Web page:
- Turn off the TV at any meal, it only serves as a distracter. If you think your child eats compulsively or is distracted during eating or compulsively overeats, talk with their doctor.
- Family meals are an important strategy. Don’t give up on a daily meal together even if it’s breakfast. Every meal counts.
- Goal for every meal should include having ½ the plate covered with fresh fruit and veggies.
The findings of the study certainly make sense to me. As a practicing pediatrician it also sounds a bit of an alarm. Our job as a community is to ensure we help support and protect children who may not be set up to self-regulate during meals. We have to think of ways to facilitate children sensing, feeling, and then responding to their natural cues at mealtime. We need to provide really good choices. If you’re more distractible, inattentive, and/or compulsive with any activity, you may be just the same while eating. This study encourages us to think of devising different strategies for healthy weight for those children who may have increased attention challenges.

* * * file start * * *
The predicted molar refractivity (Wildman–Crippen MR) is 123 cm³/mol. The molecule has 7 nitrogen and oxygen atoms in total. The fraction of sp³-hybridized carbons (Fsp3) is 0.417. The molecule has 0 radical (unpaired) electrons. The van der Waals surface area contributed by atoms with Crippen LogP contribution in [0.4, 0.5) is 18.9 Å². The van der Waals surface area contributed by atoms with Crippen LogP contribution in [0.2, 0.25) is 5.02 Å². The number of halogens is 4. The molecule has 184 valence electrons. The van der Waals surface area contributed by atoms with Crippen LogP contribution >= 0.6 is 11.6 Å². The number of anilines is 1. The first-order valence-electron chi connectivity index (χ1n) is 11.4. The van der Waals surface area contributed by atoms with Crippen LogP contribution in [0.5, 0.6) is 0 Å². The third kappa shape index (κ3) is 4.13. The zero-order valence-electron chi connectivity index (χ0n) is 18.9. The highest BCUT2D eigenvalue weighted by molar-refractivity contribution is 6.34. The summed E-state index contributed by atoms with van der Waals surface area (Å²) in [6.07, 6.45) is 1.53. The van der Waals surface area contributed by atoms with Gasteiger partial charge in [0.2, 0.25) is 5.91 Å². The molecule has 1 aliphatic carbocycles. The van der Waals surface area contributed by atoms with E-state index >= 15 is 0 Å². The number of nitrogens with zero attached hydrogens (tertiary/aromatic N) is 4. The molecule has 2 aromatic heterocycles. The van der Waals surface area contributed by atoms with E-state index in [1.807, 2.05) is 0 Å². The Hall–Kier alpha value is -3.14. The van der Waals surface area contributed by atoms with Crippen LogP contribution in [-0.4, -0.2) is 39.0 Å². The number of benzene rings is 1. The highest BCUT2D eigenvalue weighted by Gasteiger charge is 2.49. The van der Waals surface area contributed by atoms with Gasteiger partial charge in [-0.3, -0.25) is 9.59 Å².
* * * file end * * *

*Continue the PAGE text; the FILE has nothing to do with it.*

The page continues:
When I served lunch at my son’s school I was able to watch as 5 year-olds to 13 year-olds came through for lunch. From the very beginning (Kindergarten), students are allowed to chose whatever they’d like from the hot lunch line, snack line, beverage fridges, and fresh refrigerated food. From the very beginning, they have minimal supervision and oversight. I saw many children who brought a lunch from home go up and get a cookie or a bag of chips. And my own son? Left to his own devices, even with me in the hot lunch line and at his table for lunch, he selected a piece of pizza, declined the broccoli, grabbed an orange juice over milk, a large cookie, and some sugar cereal in a bag. Although we typically pack his lunch daily, he has the opportunity to augment his lunch any day. A huge wake-up call. And it wasn’t just my little guy making those choices.